The First Schools in Russia

Initially, in Ancient Russia, education played no important role, since in addition to the children of rich boyars and noble families, no one else could learn science. The bulk of the population was made up of peasants who, day and night, were engaged in the cultivation of their lands and the lands of their own master. But the situation began to change during the baptism of Rus.

Experts and historians have calculated that the very first schools in Russia were established in 988 in the city of Kiev. Such information fully corresponds to the famous chronicle "The Tale of Bygone Years". It turns out that the birth of education in Kievan Rus began only when Prince Vladimir Svyatoslavovich began to conduct the baptism of the people. In addition, the name of this particular prince was indicated in the annals, as the founder of the first school in Kievan Rus. By his decree, he ordered noble and boyar families to gather all the children and send them to schools for teaching books. But training was perceived by many as torture. Mothers still did not understand where and why they were going to send their children. That is why, they mourned them greatly, and said goodbye to their children, as if they were going to certain death.

The school created by Prince Vladimir was called "Book Teaching" , and was a real palace educational institution. It taught not only literacy, but also other sciences. About 300 pupils were trained in this school, and all of them were divided into small groups, each of which was taught by their teacher. After that, most of the school could be seen at monasteries and temples. For the first time, the very term "school" appeared in Russia only in 1382, when according to European traditions this term began to denote educational institutions where people were trained in crafts and gave specialized knowledge.

It should be noted that only boys could conduct schooling during the reign of Prince Vladimir, and the first subject for their education was book business. It was believed that men should be more fit for communication, and girls should not know the letter, since they will become future housewives, and their duties will only include the proper possession of the household. And for this to know the letter is not necessary.

And only in May 1086 in Russia appears the very first women's school , founded by Prince Vsevolod Yaroslavovich. And, his daughter, Anna Vsevolodovna at the same time headed the school, and studied the sciences. Only here young girls from rich families could learn to read and write and various crafts. In early 1096, schools began to open already throughout Russia. The first schools began to appear in such large cities as Murom, Vladimir and Polotsk, and they were often built with monasteries and temples. Thus, the priests were considered the most educated people in Russia. Since the 15th century, institutions under monasteries have ceased to be built, and private schools have appeared, which at that time were called "literacy masters" .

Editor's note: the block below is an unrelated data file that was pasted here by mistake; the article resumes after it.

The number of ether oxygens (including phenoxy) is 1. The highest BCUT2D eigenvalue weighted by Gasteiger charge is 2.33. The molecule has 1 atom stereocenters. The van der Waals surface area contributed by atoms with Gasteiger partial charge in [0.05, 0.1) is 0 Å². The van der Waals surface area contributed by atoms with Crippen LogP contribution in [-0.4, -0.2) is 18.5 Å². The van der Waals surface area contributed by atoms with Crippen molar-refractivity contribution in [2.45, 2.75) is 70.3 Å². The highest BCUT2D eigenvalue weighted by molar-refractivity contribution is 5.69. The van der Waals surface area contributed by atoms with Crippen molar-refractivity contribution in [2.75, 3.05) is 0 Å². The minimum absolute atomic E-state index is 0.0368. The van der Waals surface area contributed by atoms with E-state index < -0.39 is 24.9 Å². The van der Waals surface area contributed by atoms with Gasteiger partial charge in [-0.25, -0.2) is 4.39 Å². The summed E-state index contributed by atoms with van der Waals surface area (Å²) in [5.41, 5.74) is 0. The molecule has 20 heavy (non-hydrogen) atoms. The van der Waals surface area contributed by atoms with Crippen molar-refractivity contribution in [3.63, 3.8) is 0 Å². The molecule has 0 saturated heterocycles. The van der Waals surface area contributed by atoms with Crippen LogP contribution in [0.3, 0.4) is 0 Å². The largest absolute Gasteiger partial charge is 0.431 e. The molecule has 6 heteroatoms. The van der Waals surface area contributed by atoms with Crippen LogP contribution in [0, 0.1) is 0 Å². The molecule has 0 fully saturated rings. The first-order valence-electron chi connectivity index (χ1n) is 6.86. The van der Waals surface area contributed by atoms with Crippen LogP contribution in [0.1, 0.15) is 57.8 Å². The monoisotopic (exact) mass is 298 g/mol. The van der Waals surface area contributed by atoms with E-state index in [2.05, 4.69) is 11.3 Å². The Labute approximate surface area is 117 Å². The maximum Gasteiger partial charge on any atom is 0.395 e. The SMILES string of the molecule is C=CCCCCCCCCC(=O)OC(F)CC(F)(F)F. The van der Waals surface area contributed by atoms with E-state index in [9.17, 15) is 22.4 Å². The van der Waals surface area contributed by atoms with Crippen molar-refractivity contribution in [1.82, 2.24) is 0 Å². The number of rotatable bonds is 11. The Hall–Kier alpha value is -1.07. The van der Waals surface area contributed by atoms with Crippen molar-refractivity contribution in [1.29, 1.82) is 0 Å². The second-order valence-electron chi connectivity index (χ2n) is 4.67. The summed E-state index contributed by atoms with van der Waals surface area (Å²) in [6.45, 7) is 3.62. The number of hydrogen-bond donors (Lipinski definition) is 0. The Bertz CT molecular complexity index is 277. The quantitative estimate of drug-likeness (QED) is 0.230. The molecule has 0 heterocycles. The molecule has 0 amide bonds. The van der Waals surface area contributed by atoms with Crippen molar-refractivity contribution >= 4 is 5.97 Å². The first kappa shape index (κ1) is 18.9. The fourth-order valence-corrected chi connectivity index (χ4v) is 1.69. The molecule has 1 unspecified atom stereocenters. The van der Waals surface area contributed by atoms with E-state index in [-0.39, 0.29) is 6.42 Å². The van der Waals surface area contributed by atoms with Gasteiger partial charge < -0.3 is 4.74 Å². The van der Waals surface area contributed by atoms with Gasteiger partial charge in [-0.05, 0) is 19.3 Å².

Despite such an increase in the construction of educational buildings, the school still did not have a wide distribution throughout Russia. Education in Kievan Rus was organized systematically and ubiquitously. That is why the first schools in Russia existed, but did not blossom and gradually began to fade. And only at the beginning of the 17th century the study of the sciences and arts in schools began in a new way. In the era of Peter the Great , the first school in the city of Kiev was opened in the systematic sciences, which the tsar himself called a new step in the education of each person. Here, however, only children from noble families could still get to this day, but those wishing to give their children to study increased. In all schools of the 17th century, teachers taught subjects such as grammar and Latin.

It is with the era of Peter the Great that historians associate significant transformations in the educational sphere. At this time, not only school institutions that were an order of magnitude higher than the very first schools were opened, but also new schools and lyceums. The main and compulsory subjects for study are mathematics, navigation and medicine.

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